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Figure 1b 

The Birds and the Trees: Managing the Urban Forest for Wildlife

by Dr. Susannah Lerman 

Trees and shrubs provide ecosystem services and societal benefits in urban and suburban environments. They also provide vital habitat for birds, pollinators, and other wildlife. A new tool correlates habitat requirements for songbirds, evaluates the bird habitat potential at ecoregion scales, and can guide habitat improvement plans.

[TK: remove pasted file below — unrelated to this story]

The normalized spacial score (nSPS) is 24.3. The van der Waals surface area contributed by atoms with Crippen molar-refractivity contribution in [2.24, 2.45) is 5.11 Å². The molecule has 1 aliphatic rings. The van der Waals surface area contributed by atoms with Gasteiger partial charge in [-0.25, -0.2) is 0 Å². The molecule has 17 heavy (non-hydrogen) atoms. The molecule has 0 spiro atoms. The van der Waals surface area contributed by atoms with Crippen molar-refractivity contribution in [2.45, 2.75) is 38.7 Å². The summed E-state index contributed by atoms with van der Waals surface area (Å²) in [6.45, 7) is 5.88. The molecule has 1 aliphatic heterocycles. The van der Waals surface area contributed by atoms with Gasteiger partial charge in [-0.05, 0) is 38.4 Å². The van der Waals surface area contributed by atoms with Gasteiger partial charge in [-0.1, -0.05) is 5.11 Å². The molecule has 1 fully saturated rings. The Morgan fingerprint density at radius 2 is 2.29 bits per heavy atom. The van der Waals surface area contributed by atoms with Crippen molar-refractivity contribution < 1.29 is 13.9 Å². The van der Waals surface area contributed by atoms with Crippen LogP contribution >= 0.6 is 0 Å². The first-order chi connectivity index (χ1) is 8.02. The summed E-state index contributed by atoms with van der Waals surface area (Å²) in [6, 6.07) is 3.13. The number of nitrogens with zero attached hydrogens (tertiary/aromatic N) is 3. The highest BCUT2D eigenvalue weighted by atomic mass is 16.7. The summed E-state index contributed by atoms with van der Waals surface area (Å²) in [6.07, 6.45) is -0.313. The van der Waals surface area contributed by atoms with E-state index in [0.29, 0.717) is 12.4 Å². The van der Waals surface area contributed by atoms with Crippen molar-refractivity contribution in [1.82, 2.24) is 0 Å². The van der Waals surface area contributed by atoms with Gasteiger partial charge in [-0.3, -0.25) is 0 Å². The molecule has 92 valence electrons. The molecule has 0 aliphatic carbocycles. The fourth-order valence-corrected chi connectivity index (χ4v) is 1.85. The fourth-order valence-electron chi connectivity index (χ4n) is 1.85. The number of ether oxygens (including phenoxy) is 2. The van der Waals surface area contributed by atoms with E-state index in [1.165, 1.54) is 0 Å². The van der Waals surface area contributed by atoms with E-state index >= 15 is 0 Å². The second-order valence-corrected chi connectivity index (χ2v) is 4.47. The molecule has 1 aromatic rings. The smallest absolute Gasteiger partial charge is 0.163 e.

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Nutritious acorns are an important food source [in winter] for birds and mammals, including the threatened Western gray squirrel. 

Prairie-Oak Ecosystems of the Pacific Northwest

by Eileen Stark

Plants, the primary producers on this planet, belong to irreplaceable, intricate ancient ecosystems, within which they support and depend on other species – both flora and fauna – to survive. I like to think of it as an everlasting give and take. These systems are so complex that even minor degradation messes with their function, and when we completely destroy them it’s next to impossible to bring them back. Yet it’s crucial that we try.

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